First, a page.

While an all wooden bike (including wheels)might have problems tripping lights, I almost always can trip the lights with my Carbon Fiber bike with aluminum wheels, I just have to careful where I stop. I don't think an all-wooden bike (including wooden wheels) would be practical enough for much riding around town - the road vibrations noted in the article would make long rides unpleasant.

about a week ago
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Launching 2015: a New Certificate Authority To Encrypt the Entire Web

hawguy Re:quick question (210 comments)

how can one verify that this future "certificate authority that issues free certificates to any website" hasn't issued a cert to the NSA for your domain? is it possible?

How can one verify that any "certificate authority" hasn't issued a cert to the NSA?

But if your domain is currently running HTTP because you don't want to pay for an HTTPS certificate, giving the NSA a backdoor to decrypt your website doesn't seem like much of a drawback. Not that matter for most people, if the NSA wants to see your data, if they can't get it from you, they'll get it from your ISP.

about a week ago
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Facebook Testing Lithium-Ion Batteries For Backup Power

hawguy Re:The industry really needs to switch to DC power (41 comments)

One single UPS can cover multiple racks without excessive conversion losses. Putting an individual UPS and a bank of batteries per rack is just plain stupid. Instead of maintaining few large units, you are now maintaining multiple small units. You are now more likely to have an unanticipated failure should the power go out.

They already mentioned that in the article.... It's better to lose power to a few racks than lose power to 100 racks when your main UPS fails. Your use case may be different but you are not Facebook.

about two weeks ago
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The Strangeness of the Mars One Project

hawguy Re:Uh, simple (246 comments)

I want people to get off this planet.

Why? What do you think is within the reach of human beings in space that is not available on Earth? A reply containing the words "wonder", "exploration" or "adventure" are not acceptable.

Redundancy. There are lots of potential disasters that could wipe out life on earth. Most (but not all) of them are remediated by having humans on another planet.

Even with a self-sustained colony on Mars the odds of humanity being wiped out by a natural disaster (asteroid, etc) aren't significantly improved over all of humanity on a single planet. Without a full ecosystem a Martian colony would eventually die out, likely long before they were able to build their own means to spread to other planets.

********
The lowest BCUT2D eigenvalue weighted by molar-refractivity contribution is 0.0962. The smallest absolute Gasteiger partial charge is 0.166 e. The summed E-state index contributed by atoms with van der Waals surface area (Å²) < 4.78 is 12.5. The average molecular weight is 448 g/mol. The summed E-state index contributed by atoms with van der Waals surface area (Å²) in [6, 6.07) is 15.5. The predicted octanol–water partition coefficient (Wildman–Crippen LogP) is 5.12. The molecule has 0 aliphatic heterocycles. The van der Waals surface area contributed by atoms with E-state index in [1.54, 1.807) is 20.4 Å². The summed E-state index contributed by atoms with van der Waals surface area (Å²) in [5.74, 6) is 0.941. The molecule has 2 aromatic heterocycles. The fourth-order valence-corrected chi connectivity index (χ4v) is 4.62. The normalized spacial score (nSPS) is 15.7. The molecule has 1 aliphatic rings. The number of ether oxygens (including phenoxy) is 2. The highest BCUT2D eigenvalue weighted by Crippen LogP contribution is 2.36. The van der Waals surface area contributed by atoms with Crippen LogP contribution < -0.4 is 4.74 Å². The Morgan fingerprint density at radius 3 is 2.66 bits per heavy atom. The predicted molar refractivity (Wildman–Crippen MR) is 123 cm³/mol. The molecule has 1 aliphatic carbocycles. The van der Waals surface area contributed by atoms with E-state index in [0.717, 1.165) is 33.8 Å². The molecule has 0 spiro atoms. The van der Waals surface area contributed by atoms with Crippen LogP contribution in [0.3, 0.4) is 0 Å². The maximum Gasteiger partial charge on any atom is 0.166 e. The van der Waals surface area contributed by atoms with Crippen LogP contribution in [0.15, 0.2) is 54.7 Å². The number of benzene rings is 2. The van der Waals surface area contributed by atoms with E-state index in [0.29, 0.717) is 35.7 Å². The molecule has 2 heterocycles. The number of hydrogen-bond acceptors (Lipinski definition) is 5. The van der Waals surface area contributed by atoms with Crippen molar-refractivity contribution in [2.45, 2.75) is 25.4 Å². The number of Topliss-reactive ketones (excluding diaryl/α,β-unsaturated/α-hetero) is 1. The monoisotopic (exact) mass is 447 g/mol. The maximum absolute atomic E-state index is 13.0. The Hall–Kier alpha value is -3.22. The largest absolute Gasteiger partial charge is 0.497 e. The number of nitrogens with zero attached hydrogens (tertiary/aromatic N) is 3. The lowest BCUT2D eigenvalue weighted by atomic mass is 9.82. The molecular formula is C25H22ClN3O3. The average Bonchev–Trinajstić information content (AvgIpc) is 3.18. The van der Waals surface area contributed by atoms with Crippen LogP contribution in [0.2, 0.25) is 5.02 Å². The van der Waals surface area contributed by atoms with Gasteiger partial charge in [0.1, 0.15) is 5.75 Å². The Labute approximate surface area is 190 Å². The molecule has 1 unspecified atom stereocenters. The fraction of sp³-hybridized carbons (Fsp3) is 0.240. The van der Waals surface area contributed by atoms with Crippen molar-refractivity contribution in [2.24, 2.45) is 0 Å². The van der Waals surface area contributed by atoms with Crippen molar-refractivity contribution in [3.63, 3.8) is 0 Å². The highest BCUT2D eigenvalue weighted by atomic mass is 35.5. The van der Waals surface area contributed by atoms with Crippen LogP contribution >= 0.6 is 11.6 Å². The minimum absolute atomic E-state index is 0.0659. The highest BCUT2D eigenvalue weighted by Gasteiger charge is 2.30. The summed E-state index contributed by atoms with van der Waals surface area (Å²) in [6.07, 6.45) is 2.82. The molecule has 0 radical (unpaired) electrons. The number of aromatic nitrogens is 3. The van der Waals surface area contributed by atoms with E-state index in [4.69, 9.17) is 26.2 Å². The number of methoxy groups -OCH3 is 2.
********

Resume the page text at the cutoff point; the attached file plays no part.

Isn't that the point of sending people to mars? To build infrastructure to allow more people to arrive?

Granted, 6 people living in a tiny habitate on mars aren't going to recolonize Earth even if they had the means to come back, but a colony of 100,000 might. Such a large colony may be decades (centuries?) in the future, but until the first people arrive, there will continue to be zero people on mars -- someone has to be first.

about two weeks ago
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Americans Rejoice At Lower Gas Prices

hawguy Re:nice stats (334 comments)

Partly this is due to the internet which allows people to schedule themselves more efficiently, making few trips.

Do you have a reference for this? I find that I can schedule very little with the internet that reduces my trips. The thing that the internet does for me that helps reduce trips is online purchases -- except for groceries, most of my purchases are made online so I almost never go to the mall or big-box store. Previously I might have had to make more than one trip to different stored to find what I'm looking for.

I could get groceries delivered, but I don't find it to be more convenient than doing it myself since I don't find browsing for groceries in a web interface to be a good substitute for actually looking at the food (particularly with meat and produce) and if I have to schedule a window of time to be home anyway, I might as well just go myself rather than arranging to be home from 6pm-9pm.

But scheduling? There's not much in my daily life that I can schedule over the internet that I couldn't have already scheduled over the phone (like restaurant reservations and hair cut appointments) - and many of those still don't accept internet reservations.